Welding in the World

, Volume 57, Issue 1, pp 39–53 | Cite as

Fusion boundary microstructure evolution associated with embrittlement of Ni–base alloy overlays applied to carbon steel

  • B. T. AlexandrovEmail author
  • J. C. Lippold
  • J. W. Sowards
  • A. T. Hope
  • D. R. Saltzmann
Research Paper


The embrittlement of the fusion boundary region of Ni–base Alloy 625 overlay welds on AISI 8630 steel was evaluated. Metallurgical characterization, thermodynamic and kinetic simulations, and hydrogen charging experiments were conducted in an effort to identify the embrittlement mechanism and simulate the type of failures that occur in service under cathodic protection. Optical microscopy, scanning electron microscopy, electron backscattered diffraction, electron probe microanalysis, X-ray diffraction, and hardness mapping were all used to characterize the microstructure and assist in identifying the microstructural features in the transition region of this dissimilar alloy combination that can promote susceptibility to hydrogen-assisted cracking (HAC). A special low-angle sectioning technique was developed that expanded the very narrow transition zone between the Alloy 625 overlay and the heat-affected zone of the 8630 steel. Using this technique, a “featureless zone” resulting from planar solidification was evaluated. This was the region in which HAC was observed during service under cathodic protection. Carbon migration studies conducted using Dictra™ showed that considerable carbon buildup (over 1 wt.%) occurs in the transition zone during postweld heat treatment. This level of carbon was confirmed using electron probe microanalysis. The high carbon content stabilizes the austenite phase in this region and results in local hardness levels exceeding 500 VHN. Metallographic sections of samples that failed under cathodic charging revealed that cracking occurs preferentially within this hardened region. The paper describes the metallurgical basis for the formation of this transition zone in weld overlays of Ni–base filler metals on carbon steels.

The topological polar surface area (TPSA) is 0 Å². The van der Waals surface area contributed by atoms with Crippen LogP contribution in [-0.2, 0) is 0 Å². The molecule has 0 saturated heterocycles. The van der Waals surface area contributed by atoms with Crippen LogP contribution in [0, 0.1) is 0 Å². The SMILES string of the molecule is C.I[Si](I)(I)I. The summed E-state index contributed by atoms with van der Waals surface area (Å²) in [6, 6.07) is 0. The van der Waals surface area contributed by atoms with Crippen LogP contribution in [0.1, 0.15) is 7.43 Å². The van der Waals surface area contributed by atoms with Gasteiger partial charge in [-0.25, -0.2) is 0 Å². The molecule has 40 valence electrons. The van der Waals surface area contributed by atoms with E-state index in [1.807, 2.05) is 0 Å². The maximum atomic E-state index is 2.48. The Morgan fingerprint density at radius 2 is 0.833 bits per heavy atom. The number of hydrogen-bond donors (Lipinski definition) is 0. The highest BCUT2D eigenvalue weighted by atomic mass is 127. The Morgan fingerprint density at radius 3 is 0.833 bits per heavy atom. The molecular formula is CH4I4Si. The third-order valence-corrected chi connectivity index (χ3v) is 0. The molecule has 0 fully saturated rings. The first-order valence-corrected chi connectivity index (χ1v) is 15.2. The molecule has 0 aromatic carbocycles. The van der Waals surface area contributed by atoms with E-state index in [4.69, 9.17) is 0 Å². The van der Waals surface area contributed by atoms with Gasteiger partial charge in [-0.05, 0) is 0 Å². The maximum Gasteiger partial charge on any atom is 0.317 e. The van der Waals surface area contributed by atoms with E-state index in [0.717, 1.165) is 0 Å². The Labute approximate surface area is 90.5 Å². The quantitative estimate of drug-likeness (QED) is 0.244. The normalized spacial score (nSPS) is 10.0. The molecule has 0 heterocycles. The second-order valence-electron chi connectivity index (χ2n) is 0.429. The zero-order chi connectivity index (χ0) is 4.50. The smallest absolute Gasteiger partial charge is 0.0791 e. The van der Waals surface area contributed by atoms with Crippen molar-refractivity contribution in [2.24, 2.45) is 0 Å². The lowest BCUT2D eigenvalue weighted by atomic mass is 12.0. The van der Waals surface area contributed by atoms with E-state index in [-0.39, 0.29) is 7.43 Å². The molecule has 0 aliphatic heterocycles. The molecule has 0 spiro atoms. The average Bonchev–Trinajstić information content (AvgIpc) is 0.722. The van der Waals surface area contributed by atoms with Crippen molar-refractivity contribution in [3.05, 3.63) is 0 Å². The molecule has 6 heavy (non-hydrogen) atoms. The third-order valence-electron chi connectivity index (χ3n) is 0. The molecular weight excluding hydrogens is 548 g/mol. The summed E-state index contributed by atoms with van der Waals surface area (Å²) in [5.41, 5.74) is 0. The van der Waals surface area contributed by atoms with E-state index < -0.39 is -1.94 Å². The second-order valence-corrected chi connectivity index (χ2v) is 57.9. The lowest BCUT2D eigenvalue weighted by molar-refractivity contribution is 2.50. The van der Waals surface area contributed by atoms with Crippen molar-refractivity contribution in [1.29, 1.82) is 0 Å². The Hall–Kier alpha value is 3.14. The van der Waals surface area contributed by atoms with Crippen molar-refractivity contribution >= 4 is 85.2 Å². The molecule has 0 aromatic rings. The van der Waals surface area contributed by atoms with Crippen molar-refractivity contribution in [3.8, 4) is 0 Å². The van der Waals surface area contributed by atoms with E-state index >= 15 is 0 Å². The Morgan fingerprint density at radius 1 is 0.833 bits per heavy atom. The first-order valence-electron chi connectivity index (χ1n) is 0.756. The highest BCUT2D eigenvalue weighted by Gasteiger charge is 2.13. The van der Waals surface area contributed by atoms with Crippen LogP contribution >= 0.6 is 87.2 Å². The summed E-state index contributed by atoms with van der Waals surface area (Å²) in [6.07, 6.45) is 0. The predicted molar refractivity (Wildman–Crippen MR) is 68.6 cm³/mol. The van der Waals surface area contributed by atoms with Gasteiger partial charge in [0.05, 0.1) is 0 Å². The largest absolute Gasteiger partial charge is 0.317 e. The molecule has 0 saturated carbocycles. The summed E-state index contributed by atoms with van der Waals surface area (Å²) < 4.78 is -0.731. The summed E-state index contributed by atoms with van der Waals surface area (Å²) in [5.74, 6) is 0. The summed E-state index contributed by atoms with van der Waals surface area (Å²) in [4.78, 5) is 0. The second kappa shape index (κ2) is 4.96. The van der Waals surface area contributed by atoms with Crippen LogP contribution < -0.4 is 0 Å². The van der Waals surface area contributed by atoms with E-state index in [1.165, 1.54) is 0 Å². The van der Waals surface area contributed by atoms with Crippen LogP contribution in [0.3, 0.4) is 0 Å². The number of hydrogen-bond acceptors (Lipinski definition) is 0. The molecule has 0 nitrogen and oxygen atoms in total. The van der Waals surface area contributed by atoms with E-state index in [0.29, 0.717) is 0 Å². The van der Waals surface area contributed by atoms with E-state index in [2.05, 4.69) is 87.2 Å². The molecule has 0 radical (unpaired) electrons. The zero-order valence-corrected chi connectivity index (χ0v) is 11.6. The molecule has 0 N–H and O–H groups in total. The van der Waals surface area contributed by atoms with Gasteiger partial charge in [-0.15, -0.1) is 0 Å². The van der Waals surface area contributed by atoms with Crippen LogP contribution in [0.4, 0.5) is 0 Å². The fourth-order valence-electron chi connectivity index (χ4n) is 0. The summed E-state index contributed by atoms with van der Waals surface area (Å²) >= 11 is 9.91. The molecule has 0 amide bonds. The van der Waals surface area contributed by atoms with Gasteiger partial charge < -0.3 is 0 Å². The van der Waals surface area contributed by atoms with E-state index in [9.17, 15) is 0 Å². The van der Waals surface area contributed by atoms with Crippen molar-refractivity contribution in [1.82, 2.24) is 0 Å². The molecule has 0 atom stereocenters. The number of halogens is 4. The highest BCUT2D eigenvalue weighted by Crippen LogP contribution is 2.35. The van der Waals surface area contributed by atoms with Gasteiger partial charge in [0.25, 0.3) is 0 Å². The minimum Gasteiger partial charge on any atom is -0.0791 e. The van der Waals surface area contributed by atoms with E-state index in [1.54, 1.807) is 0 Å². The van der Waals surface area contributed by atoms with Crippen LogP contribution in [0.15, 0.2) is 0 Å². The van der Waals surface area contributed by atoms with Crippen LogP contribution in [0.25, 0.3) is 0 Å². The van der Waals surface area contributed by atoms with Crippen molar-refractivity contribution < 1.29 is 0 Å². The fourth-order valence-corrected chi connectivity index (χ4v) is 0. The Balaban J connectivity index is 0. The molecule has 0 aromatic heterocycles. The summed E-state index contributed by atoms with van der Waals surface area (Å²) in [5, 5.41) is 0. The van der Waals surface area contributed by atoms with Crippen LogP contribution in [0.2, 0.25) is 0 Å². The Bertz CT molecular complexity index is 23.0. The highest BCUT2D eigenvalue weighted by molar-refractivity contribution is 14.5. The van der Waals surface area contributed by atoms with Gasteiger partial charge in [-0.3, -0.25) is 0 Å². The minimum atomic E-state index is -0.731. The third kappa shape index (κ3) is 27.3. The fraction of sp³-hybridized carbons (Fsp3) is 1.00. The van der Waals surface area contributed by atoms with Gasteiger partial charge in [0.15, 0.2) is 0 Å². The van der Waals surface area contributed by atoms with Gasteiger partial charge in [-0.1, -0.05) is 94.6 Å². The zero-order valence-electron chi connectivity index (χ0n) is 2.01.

Keywords (IIW Thesaurus)

Welded joints Carbon steels Dissimilar materials Welds Embrittlement Hydrogen Cracking 


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Copyright information

© International Institute of Welding 2012

Authors and Affiliations

  • B. T. Alexandrov
    • 1
    Email author
  • J. C. Lippold
    • 1
  • J. W. Sowards
    • 1
  • A. T. Hope
    • 1
  • D. R. Saltzmann
    • 1
  1. 1.Welding Engineering ProgramThe Ohio State UniversityColumbusUSA

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